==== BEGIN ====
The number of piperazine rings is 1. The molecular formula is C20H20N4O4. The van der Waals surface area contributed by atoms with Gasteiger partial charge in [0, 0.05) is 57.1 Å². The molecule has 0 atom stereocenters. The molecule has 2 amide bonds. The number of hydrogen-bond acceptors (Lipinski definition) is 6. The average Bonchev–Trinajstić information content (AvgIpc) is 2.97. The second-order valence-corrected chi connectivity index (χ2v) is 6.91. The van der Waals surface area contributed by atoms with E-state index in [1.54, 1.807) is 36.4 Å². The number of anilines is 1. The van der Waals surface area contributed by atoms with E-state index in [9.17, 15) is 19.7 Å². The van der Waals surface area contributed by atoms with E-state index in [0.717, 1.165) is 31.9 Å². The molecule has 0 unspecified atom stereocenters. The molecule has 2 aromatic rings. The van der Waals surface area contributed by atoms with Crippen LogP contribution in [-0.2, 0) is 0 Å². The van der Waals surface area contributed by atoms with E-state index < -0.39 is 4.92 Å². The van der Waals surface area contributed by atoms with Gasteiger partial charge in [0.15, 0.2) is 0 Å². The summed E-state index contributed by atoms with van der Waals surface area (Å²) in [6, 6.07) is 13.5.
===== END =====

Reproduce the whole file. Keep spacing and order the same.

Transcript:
The number of piperazine rings is 1. The molecular formula is C20H20N4O4. The van der Waals surface area contributed by atoms with Gasteiger partial charge in [0, 0.05) is 57.1 Å². The molecule has 0 atom stereocenters. The molecule has 2 amide bonds. The number of hydrogen-bond acceptors (Lipinski definition) is 6. The average Bonchev–Trinajstić information content (AvgIpc) is 2.97. The second-order valence-corrected chi connectivity index (χ2v) is 6.91. The van der Waals surface area contributed by atoms with E-state index in [1.54, 1.807) is 36.4 Å². The number of anilines is 1. The van der Waals surface area contributed by atoms with E-state index in [9.17, 15) is 19.7 Å². The van der Waals surface area contributed by atoms with E-state index in [0.717, 1.165) is 31.9 Å². The molecule has 0 unspecified atom stereocenters. The molecule has 2 aromatic rings. The van der Waals surface area contributed by atoms with Crippen LogP contribution in [-0.2, 0) is 0 Å². The van der Waals surface area contributed by atoms with E-state index < -0.39 is 4.92 Å². The van der Waals surface area contributed by atoms with Gasteiger partial charge in [0.15, 0.2) is 0 Å². The summed E-state index contributed by atoms with van der Waals surface area (Å²) in [6, 6.07) is 13.5.